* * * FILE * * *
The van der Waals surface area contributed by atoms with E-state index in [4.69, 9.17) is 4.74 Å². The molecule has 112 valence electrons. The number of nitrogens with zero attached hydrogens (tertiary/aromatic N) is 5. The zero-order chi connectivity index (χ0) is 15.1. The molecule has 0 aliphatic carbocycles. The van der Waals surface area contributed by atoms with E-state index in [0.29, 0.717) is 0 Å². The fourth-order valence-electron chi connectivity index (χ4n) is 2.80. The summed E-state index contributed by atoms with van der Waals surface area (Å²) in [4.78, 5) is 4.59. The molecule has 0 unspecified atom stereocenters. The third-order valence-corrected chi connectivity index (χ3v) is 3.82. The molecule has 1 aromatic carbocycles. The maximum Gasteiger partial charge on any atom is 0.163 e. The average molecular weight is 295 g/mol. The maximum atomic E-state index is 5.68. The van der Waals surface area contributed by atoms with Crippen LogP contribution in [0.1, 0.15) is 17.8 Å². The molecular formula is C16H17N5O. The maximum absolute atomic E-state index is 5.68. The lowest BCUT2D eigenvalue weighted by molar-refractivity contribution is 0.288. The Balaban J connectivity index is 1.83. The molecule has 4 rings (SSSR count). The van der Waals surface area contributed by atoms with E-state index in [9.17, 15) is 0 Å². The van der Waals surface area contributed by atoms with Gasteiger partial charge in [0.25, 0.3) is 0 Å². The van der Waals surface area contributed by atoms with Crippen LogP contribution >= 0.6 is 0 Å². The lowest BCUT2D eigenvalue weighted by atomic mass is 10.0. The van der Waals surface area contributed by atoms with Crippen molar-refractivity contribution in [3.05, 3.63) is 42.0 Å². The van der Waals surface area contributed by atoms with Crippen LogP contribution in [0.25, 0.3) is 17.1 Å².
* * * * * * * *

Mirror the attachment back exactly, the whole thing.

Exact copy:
The van der Waals surface area contributed by atoms with E-state index in [4.69, 9.17) is 4.74 Å². The molecule has 112 valence electrons. The number of nitrogens with zero attached hydrogens (tertiary/aromatic N) is 5. The zero-order chi connectivity index (χ0) is 15.1. The molecule has 0 aliphatic carbocycles. The van der Waals surface area contributed by atoms with E-state index in [0.29, 0.717) is 0 Å². The fourth-order valence-electron chi connectivity index (χ4n) is 2.80. The summed E-state index contributed by atoms with van der Waals surface area (Å²) in [4.78, 5) is 4.59. The molecule has 0 unspecified atom stereocenters. The third-order valence-corrected chi connectivity index (χ3v) is 3.82. The molecule has 1 aromatic carbocycles. The maximum Gasteiger partial charge on any atom is 0.163 e. The average molecular weight is 295 g/mol. The maximum atomic E-state index is 5.68. The van der Waals surface area contributed by atoms with Crippen LogP contribution in [0.1, 0.15) is 17.8 Å². The molecular formula is C16H17N5O. The maximum absolute atomic E-state index is 5.68. The lowest BCUT2D eigenvalue weighted by molar-refractivity contribution is 0.288. The Balaban J connectivity index is 1.83. The molecule has 4 rings (SSSR count). The van der Waals surface area contributed by atoms with E-state index in [9.17, 15) is 0 Å². The van der Waals surface area contributed by atoms with Gasteiger partial charge in [0.25, 0.3) is 0 Å². The van der Waals surface area contributed by atoms with Crippen LogP contribution >= 0.6 is 0 Å². The lowest BCUT2D eigenvalue weighted by atomic mass is 10.0. The van der Waals surface area contributed by atoms with Crippen molar-refractivity contribution in [3.05, 3.63) is 42.0 Å². The van der Waals surface area contributed by atoms with Crippen LogP contribution in [0.25, 0.3) is 17.1 Å².